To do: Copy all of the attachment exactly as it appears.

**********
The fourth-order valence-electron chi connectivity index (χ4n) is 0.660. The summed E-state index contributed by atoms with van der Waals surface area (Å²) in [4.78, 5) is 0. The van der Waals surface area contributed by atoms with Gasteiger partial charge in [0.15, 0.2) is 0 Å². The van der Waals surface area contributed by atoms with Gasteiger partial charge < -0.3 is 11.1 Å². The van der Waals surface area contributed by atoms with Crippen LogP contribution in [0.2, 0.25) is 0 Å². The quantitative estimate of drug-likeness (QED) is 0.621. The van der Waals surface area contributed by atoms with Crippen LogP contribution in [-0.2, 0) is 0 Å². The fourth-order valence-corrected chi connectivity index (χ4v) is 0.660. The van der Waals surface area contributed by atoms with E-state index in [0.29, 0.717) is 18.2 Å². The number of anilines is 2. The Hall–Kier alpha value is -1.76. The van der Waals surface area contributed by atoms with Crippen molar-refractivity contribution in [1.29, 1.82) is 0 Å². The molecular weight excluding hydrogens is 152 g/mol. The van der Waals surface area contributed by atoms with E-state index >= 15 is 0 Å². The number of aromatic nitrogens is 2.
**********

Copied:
The fourth-order valence-electron chi connectivity index (χ4n) is 0.660. The summed E-state index contributed by atoms with van der Waals surface area (Å²) in [4.78, 5) is 0. The van der Waals surface area contributed by atoms with Gasteiger partial charge in [0.15, 0.2) is 0 Å². The van der Waals surface area contributed by atoms with Gasteiger partial charge < -0.3 is 11.1 Å². The van der Waals surface area contributed by atoms with Crippen LogP contribution in [0.2, 0.25) is 0 Å². The quantitative estimate of drug-likeness (QED) is 0.621. The van der Waals surface area contributed by atoms with Crippen LogP contribution in [-0.2, 0) is 0 Å². The fourth-order valence-corrected chi connectivity index (χ4v) is 0.660. The van der Waals surface area contributed by atoms with E-state index in [0.29, 0.717) is 18.2 Å². The number of anilines is 2. The Hall–Kier alpha value is -1.76. The van der Waals surface area contributed by atoms with Crippen molar-refractivity contribution in [1.29, 1.82) is 0 Å². The molecular weight excluding hydrogens is 152 g/mol. The van der Waals surface area contributed by atoms with E-state index >= 15 is 0 Å². The number of aromatic nitrogens is 2.